Every writer, entrepreneur and creative type I read about has one unexpected commonality: gut-leadening fear of putting “it” out there. Occasionally, the compulsion to put forth one’s work is so strong, that fear goes unbidden. There is no chance to invite fear into one’s consideration because the idea is so spirited, so athletic, so overtaking that fear is simply eclipsed.
That does not always happen, though. Last Friday I gave a presentation to my department for the GGE Seminar Series. Students, faculty, staff or anyone else interested in attending is invited. The audience presents some difficulty: from first-year undergraduate up through seasoned research professors and the Department Head implies a considerable distance between end members.
In deciding upon the audience for my presentation, I went for the undergraduates. My reason is thus: many of these students do not know all of the wide open possibility waiting for them – possibility in scientific discovery, in travel, in pushing forward to see “it” through. I titled my presentation, Grad Student Adventures: The RaSSCAL, Russia, and Research Updates. (The title satisfied my penchant for alliteration).
The seminars last for 50 minutes and the expectation is that presenters speak for 40-45 minutes with a few minutes for questions. Normally I expect to cover about a slide a minute, but this would mean 40-45 slides and that is too great an expectation for any audience at 4 pm on a Friday afternoon. I scaled the number of slides back to 15, planning to speak for 3 minutes per slide fitting together my summer lab research, conference presentation, and doctoral research. I could take the time to tell the story, paint the picture of how these pieces make a coherent whole.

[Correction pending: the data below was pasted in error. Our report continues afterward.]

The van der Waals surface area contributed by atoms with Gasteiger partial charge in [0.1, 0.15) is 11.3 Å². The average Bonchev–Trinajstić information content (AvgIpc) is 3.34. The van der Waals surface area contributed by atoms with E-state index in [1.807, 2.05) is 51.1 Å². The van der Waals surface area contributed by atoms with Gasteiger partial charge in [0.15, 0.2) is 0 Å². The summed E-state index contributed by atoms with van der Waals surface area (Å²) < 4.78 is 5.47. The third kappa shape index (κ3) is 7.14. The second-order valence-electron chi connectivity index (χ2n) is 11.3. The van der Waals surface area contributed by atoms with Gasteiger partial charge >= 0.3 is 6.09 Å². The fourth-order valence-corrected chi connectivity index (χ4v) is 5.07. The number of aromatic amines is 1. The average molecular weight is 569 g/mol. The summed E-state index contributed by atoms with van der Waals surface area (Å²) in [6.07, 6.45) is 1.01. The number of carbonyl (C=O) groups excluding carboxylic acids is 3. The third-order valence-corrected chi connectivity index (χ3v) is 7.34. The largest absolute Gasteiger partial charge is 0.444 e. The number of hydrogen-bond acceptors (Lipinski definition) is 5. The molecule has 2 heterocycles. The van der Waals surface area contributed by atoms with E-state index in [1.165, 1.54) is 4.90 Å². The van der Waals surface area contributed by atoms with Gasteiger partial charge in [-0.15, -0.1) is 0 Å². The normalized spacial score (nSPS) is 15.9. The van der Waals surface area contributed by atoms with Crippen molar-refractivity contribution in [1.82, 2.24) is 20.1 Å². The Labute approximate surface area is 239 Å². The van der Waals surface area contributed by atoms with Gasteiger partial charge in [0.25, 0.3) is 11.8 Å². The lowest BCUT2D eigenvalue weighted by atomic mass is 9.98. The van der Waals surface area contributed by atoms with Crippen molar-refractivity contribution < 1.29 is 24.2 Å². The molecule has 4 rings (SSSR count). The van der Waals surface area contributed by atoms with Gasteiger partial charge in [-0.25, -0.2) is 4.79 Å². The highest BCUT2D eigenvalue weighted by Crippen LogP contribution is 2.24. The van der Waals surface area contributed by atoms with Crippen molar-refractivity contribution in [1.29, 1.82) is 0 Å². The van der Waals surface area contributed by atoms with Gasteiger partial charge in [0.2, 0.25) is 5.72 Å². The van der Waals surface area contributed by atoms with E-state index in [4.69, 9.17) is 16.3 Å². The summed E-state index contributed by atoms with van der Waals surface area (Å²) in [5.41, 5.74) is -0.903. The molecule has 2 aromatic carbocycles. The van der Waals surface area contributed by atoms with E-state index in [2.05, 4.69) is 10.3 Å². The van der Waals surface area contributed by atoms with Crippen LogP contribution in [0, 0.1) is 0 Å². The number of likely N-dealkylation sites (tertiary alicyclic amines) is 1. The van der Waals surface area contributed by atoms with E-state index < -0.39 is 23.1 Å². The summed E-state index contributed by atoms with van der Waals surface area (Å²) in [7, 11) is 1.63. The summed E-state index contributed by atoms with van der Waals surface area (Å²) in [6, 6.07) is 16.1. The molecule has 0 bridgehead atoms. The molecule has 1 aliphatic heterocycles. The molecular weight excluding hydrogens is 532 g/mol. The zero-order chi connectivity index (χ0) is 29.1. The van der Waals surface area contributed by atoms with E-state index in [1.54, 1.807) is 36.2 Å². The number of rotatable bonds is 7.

After assembling my slides, I went to the building where we hold the seminar, found an empty room and started talking my way through my presentation. And that is when it hit me full force: this is ridiculous. No, worse than that. This was stupid. And I was about to walk in front of more than 50 people and speak like I had something to say, which of course I do not. Who am I to talk to under grads about grad school, conferences, and research? Never mind the faculty and my doctoral committee who will gain stunning insight into my gross inadequacies.
And my slides! I only have 1/3 the necessary slides! What was I thinking?!
Well, it was too late. I gathered my things, hugged my venti-black-dark roast, and headed into the seminar room. With many kind and gracious comments, the host for the seminar introduced me to the audience. I took a deep breath and asked, “How many of the under grads here plan on attending graduate school?” To my complete surprise, an auditorium full of hands and arms went up. Then I asked, “for those of you who did not raise your hand, if you do not get full-time work are you considering graduate school?” The remaining three hands went up. I had my audience.
After the presentation, which did go 45 very fast minutes, I had a line of students trot down front to ask questions, make acquaintance, or follow up. One question in particular stayed with me, “how can I be a Christian and a scientific researcher?” A sincere question – and one which will require more space than this post can afford – that would not have been asked had I not been there that day to present.
Someone in readership needs to hear this today: your work matters. Elizabeth Gilbert tells fear to sit in the passenger seat on the car ride of creativity – fear does not get to hold the map nor drive. I say, and if you drive a truck, tell fear to get back to the bed and sit down. We are off on a great adventure.